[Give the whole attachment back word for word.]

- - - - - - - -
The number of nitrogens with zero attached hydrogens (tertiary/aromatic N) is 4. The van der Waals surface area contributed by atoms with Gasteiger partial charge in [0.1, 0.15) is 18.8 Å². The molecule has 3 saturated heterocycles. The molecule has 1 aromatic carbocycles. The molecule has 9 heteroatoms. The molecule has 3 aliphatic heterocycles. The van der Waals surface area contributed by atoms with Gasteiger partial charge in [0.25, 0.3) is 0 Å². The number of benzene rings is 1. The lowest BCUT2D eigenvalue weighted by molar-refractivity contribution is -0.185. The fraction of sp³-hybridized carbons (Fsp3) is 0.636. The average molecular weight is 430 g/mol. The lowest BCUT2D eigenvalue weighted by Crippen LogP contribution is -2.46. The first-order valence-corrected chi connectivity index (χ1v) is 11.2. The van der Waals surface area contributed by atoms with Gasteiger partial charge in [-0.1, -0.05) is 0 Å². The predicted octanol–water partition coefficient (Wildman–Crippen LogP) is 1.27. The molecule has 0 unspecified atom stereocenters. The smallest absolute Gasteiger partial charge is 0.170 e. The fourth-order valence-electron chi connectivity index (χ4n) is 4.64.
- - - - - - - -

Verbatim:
The number of nitrogens with zero attached hydrogens (tertiary/aromatic N) is 4. The van der Waals surface area contributed by atoms with Gasteiger partial charge in [0.1, 0.15) is 18.8 Å². The molecule has 3 saturated heterocycles. The molecule has 1 aromatic carbocycles. The molecule has 9 heteroatoms. The molecule has 3 aliphatic heterocycles. The van der Waals surface area contributed by atoms with Gasteiger partial charge in [0.25, 0.3) is 0 Å². The number of benzene rings is 1. The lowest BCUT2D eigenvalue weighted by molar-refractivity contribution is -0.185. The fraction of sp³-hybridized carbons (Fsp3) is 0.636. The average molecular weight is 430 g/mol. The lowest BCUT2D eigenvalue weighted by Crippen LogP contribution is -2.46. The first-order valence-corrected chi connectivity index (χ1v) is 11.2. The van der Waals surface area contributed by atoms with Gasteiger partial charge in [-0.1, -0.05) is 0 Å². The predicted octanol–water partition coefficient (Wildman–Crippen LogP) is 1.27. The molecule has 0 unspecified atom stereocenters. The smallest absolute Gasteiger partial charge is 0.170 e. The fourth-order valence-electron chi connectivity index (χ4n) is 4.64.